Monday, 29 November 2010
Besides, it's extremely cold out there now. Much earlier in the year than usual, so much earlier that I wondered if my calendar might be broken. It's not, it really is cold early. This will make the Ferals especially hungry, so I doubt I'd even find a scrap of spacesuit anywhere near that crash. Instead I resumed my backlog of procrastination. I had four hours of blank-screen-staring to get through tonight. It's tiring work, but someone has to do it. That new book won't not-write itself.
I had taken a break to stare at the wall for a while, when there came a tapping at the door. Well, I thought, I am busy. Senga can answer it for once. The tapping became a knocking which built in intensity until it sounded as if a horde of woodpeckers had decided my door was the most fashionable place to peck wood for miles around. Then it stopped. I relaxed and aimed my eyes at the wall once more. It's less tiring than the screen.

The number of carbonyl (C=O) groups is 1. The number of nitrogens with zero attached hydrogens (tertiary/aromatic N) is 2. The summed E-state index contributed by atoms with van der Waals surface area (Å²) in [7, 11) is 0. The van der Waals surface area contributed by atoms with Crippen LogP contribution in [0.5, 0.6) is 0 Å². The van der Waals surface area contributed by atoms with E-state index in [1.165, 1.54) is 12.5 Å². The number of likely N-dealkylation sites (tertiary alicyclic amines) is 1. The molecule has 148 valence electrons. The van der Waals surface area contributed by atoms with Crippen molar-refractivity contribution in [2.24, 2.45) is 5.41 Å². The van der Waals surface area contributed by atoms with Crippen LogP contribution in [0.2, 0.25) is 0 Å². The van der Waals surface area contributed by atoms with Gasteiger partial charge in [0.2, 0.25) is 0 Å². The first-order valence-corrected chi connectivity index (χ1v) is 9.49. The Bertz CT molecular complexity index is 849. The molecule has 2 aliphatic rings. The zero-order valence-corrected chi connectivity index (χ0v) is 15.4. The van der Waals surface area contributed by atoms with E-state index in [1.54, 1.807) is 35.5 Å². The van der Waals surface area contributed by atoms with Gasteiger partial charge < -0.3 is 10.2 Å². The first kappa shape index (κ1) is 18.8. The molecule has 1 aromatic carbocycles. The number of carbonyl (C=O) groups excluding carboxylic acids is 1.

Then the screaming started. It was Senga, using that scream she normally reserves for the times when she opens Caligula's room and finds he's escaped again. It's the scream that means I have to attend and deal with the problem. The odd thing was, it wasn't coming from the direction of Caligula's room and as soon as I entered the hallway, I could hear the little lad howling to himself, so he was still in his room.
The screaming was at the front door, where a little grey man-shaped thing cowered on the step while Feral shadows flitted among the snow-covered trees outside. Unfortunately I have not had time to go out and sharpen the icicles this year so there was little point in slamming the door. Instead I hauled the little man inside and closed the door gently. No point dislodging unsharpened icicles. That would be a waste.